Lower levels of key immune system regulators in the kidneys of ANCA vasculitis patients may indicate more severe renal injury, according to a new study from China.
The study, “Complement regulatory proteins in kidneys of patients with anti-neutrophil cytoplasmic antibody (ANCA)-associated vasculitis,” appeared in the journal Clinical & Experimental Immunology.
Data from animal and human studies has shown that activating the complement system (a part of the immune system that is induced by pathogens and antibodies) plays a key role in the disease development of anti-neutrophil cytoplasmic antibody (ANCA)-associated vasculitis (AAV).
Complement activation products (CAPs) have been found in the tiny filters of the kidney, called glomeruli, in AAV patients. Glomeruli remove excess fluid, electrolytes, and waste from the blood into the urine.
However, researchers did not find a correlation between CAP levels in the kidney and levels of corresponding products in blood circulation, suggesting that complement system activation may occur directly in the kidney, and induce kidney damage.
Complement activation is tightly controlled by complement regulatory proteins (CRPs). Altered levels of CRPs located at the cell membrane (mCRPs) may affect complement activation in kidneys of patients with nephritis (inflammation of the kidneys).
The role of complement regulatory proteins CD46, CD55, and CD59 has been demonstrated in various autoimmune diseases, including systemic lupus erythematosus (SLE), rheumatoid arthritis, and immune complex-mediated glomerulonephritis.
However, no studies have yet addressed the production of mCRPs in the kidneys of AAV patients.
The researchers aimed to determine the production of CD46, CD55, and CD59 in the kidneys of 51 patients with AVV and its relationship to renal clinical severity.
The study’s senior author was Ping Fu, an MD and PhD, from the Division of Nephrology, Kidney Research Institute, West China Hospital of Sichuan University, in Chengdu, China.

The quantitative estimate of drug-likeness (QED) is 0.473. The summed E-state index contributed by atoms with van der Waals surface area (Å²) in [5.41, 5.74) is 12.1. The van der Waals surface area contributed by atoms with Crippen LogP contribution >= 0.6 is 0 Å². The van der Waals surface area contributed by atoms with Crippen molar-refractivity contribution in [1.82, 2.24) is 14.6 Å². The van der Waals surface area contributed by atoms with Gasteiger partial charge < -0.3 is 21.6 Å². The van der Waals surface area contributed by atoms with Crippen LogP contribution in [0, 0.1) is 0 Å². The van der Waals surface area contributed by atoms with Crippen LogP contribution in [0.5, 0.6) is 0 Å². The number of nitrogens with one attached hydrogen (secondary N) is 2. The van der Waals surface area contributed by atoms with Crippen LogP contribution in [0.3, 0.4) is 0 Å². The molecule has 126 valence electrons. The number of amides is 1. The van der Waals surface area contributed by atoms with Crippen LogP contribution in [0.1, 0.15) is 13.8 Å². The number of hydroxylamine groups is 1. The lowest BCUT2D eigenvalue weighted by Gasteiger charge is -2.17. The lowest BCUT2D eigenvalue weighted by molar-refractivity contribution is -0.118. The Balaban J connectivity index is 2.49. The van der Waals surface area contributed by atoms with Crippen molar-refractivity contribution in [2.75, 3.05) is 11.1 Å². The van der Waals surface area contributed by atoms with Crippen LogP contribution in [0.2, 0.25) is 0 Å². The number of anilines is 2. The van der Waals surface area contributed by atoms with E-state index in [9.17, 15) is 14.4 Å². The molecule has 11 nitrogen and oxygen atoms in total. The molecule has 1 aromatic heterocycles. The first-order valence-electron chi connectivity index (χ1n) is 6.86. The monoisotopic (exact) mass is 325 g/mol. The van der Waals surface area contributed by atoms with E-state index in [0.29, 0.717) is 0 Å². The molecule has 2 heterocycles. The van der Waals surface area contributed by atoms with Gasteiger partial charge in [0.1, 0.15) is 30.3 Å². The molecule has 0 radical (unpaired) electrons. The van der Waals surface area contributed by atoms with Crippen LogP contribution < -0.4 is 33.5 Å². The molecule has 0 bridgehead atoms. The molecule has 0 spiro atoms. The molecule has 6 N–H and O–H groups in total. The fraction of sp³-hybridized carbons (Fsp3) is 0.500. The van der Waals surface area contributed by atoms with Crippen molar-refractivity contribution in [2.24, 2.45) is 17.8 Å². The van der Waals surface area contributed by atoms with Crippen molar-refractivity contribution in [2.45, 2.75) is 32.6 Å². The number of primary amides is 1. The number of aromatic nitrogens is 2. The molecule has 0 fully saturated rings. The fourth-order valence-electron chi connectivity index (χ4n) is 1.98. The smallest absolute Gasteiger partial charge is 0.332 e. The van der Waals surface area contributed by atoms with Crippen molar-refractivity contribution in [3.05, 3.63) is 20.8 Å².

Results revealed that all three CRPs could be detected in the kidneys’ glomeruli and tubules of both AAV patients and healthy controls. CD46, CD55, and CD59 were observed in endothelial cells, podocytes, and mesangial cells, which are different glomerular cell types.
But the levels of the three CRPs were significantly lower in the glomeruli of AAV patients than in controls. Similar differences were found in respect to CD46 and CD55 in the tubules, but not CD59, when comparing AAV patients with controls. These lower CRP levels may lead to an increase in renal CAPs, and result in the activation of the immune response.
In AAV patients, the levels of CD46 in the kidneys were also proportional to the amount of defective tubules and the number of injured glomeruli.
Also, higher glomerular levels of CD55 and CD59 were associated with increased proliferative, damaging structures in the glomeruli, called crescents, which are observed in glomerulonephritis (inflammation of the glomeruli).
This suggests that once the complement system is activated, a protective response occurs, increasing mCRP levels to counteract this over-activation. Therefore, mCRP levels could function as indicators of the extent of kidney injury in AAV.
“In summary, the expression levels of CD46, CD55 and CD59 were dysregulated in kidneys of patients with AAV,” researchers wrote. “The expression levels of CD46, CD55 and CD59 were associated with the severity of renal injury of AAV patients.”
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